The bill — crafted by Del. Luke H. Clippinger (D-Baltimore City) — appears to have carefully addressed many issues that have plagued recreational legalization in other states. Though the disposition of the legislation remains to be seen, Democrats have a veto-proof majority and strong support in both chambers, so the prospects for success are very good.
Polls of Maryland residents taken in 2021 found high support for legalizing recreational marijuana, although there was a slight decline from 67 percent to 60 percent between March and October 2021.
If citizens approve the constitutional amendment, Maryland would become the 19th state to legalize recreational marijuana. Effective Jan. 1, possession of up to 1.5 ounces would go from a criminal to a civil offense with a fine not exceeding $100, and, after July 1, 2023, possession of that amount would become legal.
Smoking marijuana in public would still be prohibited and subject to a $50 fine on the first offense and a $150 fine per incident thereafter. Sale of marijuana would be limited to people 21 years of age and older. People would be allowed to grow up to two plants at home, provided they were in an area not accessible to children or the public. A person charged only with simple possession before implementation of the law would have that charge automatically expunged on Jan. 1.
In addition to addressing the disproportionate impact of cannabis arrests on minorities, recreational legalization would result in substantial savings to Maryland taxpayers from reduced arrests and prosecutions, and generate significant tax revenue.
During the pandemic, for example, medical marijuana dispensaries experienced booming business in Maryland and elsewhere. States where recreational marijuana is legal saw meaningful revenue increases. In the first three quarters of 2021, for example, California took in approximately $1 billion in tax revenue from recreational cannabis — a 21 percent increase over the same period the prior year.
According to a report by the Marijuana Policy Project released in December, recreational legalization of cannabis in Colorado and Washington has generated more than $10 billion in tax revenue.
There is, unfortunately, a continuing conflict between federal and state law. Marijuana remains an illegal (Schedule 1) drug under federal law. Although there was great optimism (and bipartisan backing) for federal decriminalization of cannabis in 2021, legislation languished. But as a report published Feb. 25 in the National Law Review observed, momentum for meaningful change on the federal level remains, and perhaps 2022 will at last be the year in which federal law legalizes regulation and taxation of marijuana. That would allow businesses to use standard banking procedures. Now few banks are willing to work with state-legal dispensaries (medical or recreational). As the American Bar Association observed in a February 2020 article: “It is a familiar trope from bank heist movies that the robbers gleefully open the bag stuffed with stolen cash in the get-away car, only to have a hidden canister explode and mark all of the proceeds of their crime with indelible ink. For many marijuana-related businesses (MRBs) in the United States, it must seem that the revenues generated by their businesses bear a similar, if invisible, mark of condemnation, as many MRBs have struggled to find a bank willing to provide basic depositary and other financial services to them. This is due to the curious legal status of marijuana as a federally prohibited controlled substance but a legal and highly sought-after commodity under the laws of most U.S. states.”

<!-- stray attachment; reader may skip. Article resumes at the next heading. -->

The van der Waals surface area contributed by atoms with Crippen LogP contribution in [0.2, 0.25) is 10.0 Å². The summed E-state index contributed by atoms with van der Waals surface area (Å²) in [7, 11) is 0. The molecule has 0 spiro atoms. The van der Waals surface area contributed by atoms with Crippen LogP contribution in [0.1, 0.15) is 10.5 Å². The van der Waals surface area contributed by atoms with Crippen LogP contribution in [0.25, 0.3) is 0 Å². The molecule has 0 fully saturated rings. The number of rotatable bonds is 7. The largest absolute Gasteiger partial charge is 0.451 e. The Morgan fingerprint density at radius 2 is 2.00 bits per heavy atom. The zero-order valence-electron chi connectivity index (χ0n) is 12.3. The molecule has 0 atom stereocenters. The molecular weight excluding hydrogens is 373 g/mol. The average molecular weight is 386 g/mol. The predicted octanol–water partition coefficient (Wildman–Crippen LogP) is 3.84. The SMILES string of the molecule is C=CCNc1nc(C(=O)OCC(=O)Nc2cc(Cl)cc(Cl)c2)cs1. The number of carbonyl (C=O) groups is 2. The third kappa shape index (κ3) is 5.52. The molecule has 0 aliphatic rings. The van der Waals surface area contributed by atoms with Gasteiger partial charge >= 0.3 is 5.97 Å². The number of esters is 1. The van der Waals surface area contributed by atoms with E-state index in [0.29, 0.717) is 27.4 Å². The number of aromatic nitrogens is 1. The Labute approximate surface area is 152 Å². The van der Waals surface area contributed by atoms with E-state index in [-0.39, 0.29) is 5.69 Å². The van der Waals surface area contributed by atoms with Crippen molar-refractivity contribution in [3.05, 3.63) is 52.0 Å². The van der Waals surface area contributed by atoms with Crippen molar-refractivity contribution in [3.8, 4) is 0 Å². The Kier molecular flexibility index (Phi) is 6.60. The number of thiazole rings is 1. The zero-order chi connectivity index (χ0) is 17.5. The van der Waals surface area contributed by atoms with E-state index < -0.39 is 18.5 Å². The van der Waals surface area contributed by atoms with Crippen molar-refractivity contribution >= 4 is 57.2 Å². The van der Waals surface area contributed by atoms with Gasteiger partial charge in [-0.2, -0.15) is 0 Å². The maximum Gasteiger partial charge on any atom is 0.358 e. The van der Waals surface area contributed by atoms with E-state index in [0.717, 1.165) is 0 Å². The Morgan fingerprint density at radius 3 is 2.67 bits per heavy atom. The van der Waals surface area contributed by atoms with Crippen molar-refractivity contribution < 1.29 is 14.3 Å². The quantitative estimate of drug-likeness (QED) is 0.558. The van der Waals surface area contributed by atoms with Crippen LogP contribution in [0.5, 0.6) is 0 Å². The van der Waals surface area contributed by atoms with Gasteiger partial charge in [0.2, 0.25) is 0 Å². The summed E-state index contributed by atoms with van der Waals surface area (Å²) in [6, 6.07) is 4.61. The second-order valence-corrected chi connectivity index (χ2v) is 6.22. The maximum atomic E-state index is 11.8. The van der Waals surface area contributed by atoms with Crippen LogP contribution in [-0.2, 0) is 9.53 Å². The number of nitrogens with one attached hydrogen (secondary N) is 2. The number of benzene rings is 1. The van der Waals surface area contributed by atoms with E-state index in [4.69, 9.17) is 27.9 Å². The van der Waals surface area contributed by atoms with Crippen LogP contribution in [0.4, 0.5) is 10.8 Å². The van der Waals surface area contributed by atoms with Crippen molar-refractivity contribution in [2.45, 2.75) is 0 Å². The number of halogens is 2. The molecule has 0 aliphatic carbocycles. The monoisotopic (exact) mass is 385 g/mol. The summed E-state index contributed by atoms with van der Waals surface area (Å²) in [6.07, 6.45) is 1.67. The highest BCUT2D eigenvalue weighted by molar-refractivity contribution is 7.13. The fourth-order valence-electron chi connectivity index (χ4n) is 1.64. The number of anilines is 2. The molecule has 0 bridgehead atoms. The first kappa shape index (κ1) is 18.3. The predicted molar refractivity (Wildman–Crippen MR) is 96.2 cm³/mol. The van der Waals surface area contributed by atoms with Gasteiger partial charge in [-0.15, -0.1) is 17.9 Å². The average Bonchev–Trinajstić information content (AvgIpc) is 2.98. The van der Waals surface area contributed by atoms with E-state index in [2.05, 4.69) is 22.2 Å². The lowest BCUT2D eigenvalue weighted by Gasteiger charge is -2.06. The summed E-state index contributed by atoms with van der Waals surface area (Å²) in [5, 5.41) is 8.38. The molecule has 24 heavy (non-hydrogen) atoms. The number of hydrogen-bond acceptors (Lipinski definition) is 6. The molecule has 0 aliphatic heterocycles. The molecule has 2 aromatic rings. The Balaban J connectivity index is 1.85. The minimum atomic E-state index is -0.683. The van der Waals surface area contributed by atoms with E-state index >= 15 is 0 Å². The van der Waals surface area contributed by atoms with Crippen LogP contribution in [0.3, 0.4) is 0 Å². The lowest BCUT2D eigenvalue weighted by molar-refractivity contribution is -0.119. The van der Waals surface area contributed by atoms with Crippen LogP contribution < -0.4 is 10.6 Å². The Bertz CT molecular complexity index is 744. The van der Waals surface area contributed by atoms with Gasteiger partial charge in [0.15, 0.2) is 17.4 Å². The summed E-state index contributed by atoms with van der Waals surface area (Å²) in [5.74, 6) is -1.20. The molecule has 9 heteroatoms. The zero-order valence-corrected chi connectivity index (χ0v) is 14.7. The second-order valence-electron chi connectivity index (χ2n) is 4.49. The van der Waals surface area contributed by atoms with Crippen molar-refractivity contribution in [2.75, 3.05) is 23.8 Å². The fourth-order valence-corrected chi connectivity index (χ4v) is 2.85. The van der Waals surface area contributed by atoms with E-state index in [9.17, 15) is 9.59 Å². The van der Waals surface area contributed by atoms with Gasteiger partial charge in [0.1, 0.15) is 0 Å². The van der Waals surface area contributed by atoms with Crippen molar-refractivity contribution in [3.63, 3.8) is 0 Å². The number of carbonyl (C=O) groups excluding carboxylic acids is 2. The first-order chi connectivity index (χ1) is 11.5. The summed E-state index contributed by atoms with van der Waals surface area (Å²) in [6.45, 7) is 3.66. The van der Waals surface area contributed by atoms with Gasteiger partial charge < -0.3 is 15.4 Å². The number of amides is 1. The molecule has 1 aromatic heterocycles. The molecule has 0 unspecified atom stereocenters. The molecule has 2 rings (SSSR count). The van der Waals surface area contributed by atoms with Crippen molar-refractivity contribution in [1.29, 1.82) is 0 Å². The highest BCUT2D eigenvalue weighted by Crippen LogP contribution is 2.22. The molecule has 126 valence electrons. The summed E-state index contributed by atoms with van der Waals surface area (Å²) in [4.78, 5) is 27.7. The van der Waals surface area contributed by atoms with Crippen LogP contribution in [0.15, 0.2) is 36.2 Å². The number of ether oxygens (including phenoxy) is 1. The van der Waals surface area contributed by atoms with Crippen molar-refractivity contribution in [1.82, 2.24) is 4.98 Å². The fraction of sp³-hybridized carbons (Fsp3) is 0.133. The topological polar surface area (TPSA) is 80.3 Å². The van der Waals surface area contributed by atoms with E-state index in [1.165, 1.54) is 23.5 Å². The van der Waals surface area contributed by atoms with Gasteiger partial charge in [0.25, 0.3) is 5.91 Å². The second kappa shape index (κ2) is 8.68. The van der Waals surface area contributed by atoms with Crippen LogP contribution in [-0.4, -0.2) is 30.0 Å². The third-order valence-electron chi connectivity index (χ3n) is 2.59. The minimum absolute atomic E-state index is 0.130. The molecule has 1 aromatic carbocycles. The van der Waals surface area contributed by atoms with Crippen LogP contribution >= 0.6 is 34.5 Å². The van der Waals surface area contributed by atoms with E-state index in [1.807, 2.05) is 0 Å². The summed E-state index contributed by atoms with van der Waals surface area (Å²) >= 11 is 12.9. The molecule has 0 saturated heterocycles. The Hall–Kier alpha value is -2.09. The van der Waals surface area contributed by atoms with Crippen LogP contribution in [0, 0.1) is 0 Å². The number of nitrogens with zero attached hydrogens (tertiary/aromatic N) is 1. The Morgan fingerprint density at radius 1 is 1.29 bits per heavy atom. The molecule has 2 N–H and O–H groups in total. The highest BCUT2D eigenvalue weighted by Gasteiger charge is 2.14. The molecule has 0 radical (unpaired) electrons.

In 2021 five states — Virginia, New Mexico, New York, New Jersey and Connecticut — legalized recreational marijuana, showing that the wave of recreational legalization is growing and unlikely to be stopped. That Maryland is at last likely to join the fraternity of states taking a more sensible approach to cannabis is surely a good thing. And, when the federal government finally decriminalizes marijuana, Maryland and other states can generate tax revenue and address cannabis-related problems as public health issues, not crimes.